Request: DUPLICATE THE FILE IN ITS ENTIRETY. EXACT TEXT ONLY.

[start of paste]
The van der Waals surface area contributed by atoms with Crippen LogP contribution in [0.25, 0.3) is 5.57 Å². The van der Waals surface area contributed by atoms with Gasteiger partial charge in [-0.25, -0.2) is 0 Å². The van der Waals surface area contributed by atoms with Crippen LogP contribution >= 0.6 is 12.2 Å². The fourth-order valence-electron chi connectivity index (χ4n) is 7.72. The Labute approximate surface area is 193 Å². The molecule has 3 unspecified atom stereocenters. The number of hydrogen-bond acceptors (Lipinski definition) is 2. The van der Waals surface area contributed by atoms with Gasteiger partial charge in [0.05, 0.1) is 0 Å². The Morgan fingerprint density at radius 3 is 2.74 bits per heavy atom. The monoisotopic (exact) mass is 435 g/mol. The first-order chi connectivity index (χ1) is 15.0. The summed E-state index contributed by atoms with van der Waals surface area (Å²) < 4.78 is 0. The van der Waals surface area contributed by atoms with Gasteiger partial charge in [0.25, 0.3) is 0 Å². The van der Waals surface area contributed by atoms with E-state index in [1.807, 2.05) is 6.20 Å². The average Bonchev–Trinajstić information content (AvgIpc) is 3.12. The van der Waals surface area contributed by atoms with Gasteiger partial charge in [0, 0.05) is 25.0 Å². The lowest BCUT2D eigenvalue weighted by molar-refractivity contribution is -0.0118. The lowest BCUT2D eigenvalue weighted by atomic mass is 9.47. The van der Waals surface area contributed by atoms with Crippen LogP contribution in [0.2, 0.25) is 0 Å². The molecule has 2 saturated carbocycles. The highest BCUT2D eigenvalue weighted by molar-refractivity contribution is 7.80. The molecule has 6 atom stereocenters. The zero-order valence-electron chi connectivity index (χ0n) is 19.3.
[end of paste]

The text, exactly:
The van der Waals surface area contributed by atoms with Crippen LogP contribution in [0.25, 0.3) is 5.57 Å². The van der Waals surface area contributed by atoms with Gasteiger partial charge in [-0.25, -0.2) is 0 Å². The van der Waals surface area contributed by atoms with Crippen LogP contribution >= 0.6 is 12.2 Å². The fourth-order valence-electron chi connectivity index (χ4n) is 7.72. The Labute approximate surface area is 193 Å². The molecule has 3 unspecified atom stereocenters. The number of hydrogen-bond acceptors (Lipinski definition) is 2. The van der Waals surface area contributed by atoms with Gasteiger partial charge in [0.05, 0.1) is 0 Å². The Morgan fingerprint density at radius 3 is 2.74 bits per heavy atom. The monoisotopic (exact) mass is 435 g/mol. The first-order chi connectivity index (χ1) is 15.0. The summed E-state index contributed by atoms with van der Waals surface area (Å²) < 4.78 is 0. The van der Waals surface area contributed by atoms with Gasteiger partial charge in [0.25, 0.3) is 0 Å². The van der Waals surface area contributed by atoms with E-state index in [1.807, 2.05) is 6.20 Å². The average Bonchev–Trinajstić information content (AvgIpc) is 3.12. The van der Waals surface area contributed by atoms with Gasteiger partial charge in [0, 0.05) is 25.0 Å². The lowest BCUT2D eigenvalue weighted by molar-refractivity contribution is -0.0118. The lowest BCUT2D eigenvalue weighted by atomic mass is 9.47. The van der Waals surface area contributed by atoms with Crippen LogP contribution in [0.2, 0.25) is 0 Å². The molecule has 2 saturated carbocycles. The highest BCUT2D eigenvalue weighted by molar-refractivity contribution is 7.80. The molecule has 6 atom stereocenters. The zero-order valence-electron chi connectivity index (χ0n) is 19.3.